The second object can be attained by an electrical insulator having 10-50 wt % of a thermotropic LCP resin filled with 90-50 wt % of zircon comprising particles of 1-60 μm in size, preferably 10-20 wt % resin and 80-90 wt % zircon, and most preferably 10-13 wt % resin and 87-90 wt % zircon.
The third object can be attained by a resin-molded stator for electric machines or appliances that has an insulated housing formed by the injection molding, using the above-stated electric insulator, of a coil with or without iron core for electric machines or appliances and the entire part of the stator inclusive of said coil and terminals thereof.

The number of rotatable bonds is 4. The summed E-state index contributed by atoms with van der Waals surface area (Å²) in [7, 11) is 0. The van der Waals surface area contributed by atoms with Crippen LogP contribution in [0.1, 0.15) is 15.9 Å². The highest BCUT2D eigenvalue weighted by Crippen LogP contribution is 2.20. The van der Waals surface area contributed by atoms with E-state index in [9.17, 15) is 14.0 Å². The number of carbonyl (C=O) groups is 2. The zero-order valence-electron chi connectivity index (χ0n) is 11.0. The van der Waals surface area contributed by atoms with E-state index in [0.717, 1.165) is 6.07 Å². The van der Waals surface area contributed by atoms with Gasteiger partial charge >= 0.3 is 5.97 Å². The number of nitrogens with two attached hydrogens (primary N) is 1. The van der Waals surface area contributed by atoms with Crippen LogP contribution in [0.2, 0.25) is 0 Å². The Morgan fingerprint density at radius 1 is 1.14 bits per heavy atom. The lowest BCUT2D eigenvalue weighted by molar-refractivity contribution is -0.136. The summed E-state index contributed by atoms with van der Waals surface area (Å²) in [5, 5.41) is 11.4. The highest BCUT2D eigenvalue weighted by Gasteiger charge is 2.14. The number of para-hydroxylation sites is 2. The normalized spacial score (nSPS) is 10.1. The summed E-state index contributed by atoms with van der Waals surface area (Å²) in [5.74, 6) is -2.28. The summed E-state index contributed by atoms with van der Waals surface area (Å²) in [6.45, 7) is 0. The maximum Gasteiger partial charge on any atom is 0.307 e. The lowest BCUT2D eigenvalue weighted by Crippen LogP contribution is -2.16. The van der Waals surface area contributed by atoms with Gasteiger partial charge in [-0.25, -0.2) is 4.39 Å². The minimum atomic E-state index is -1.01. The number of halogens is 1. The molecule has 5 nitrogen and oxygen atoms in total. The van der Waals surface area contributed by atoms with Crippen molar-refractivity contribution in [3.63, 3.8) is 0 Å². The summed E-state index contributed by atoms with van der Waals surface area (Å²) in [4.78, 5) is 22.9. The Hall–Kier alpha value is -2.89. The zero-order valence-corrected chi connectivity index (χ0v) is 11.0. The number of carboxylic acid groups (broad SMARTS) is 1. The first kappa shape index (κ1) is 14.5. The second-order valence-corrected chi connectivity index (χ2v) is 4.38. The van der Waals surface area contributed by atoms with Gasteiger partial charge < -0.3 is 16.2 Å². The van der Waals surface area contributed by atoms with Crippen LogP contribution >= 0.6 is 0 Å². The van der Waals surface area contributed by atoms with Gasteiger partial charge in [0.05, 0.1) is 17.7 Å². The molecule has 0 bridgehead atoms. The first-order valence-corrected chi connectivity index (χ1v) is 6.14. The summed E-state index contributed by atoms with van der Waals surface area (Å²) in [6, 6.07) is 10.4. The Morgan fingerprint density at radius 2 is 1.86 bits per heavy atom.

The stator of the present invention not only insures good electrical insulation but also has an expansion coefficient very close to those of metals; hence, it is free from any debonding and cracking, thus claiming high reliability.
In accordance with the present invention, a thermotropic LCP that has an inorganic mineral filler of high heat conductivity blended homogeneously is injection molded and this enables the production of a resin molded electric machine or appliance that is not only free from all defects of the prior art but which is also furnished with new capabilities such as vibration damping characteristics and barrier quality against corrosive gases. Furthermore, the adoption of injection molding process doubles or even triples the production rate of the prior art.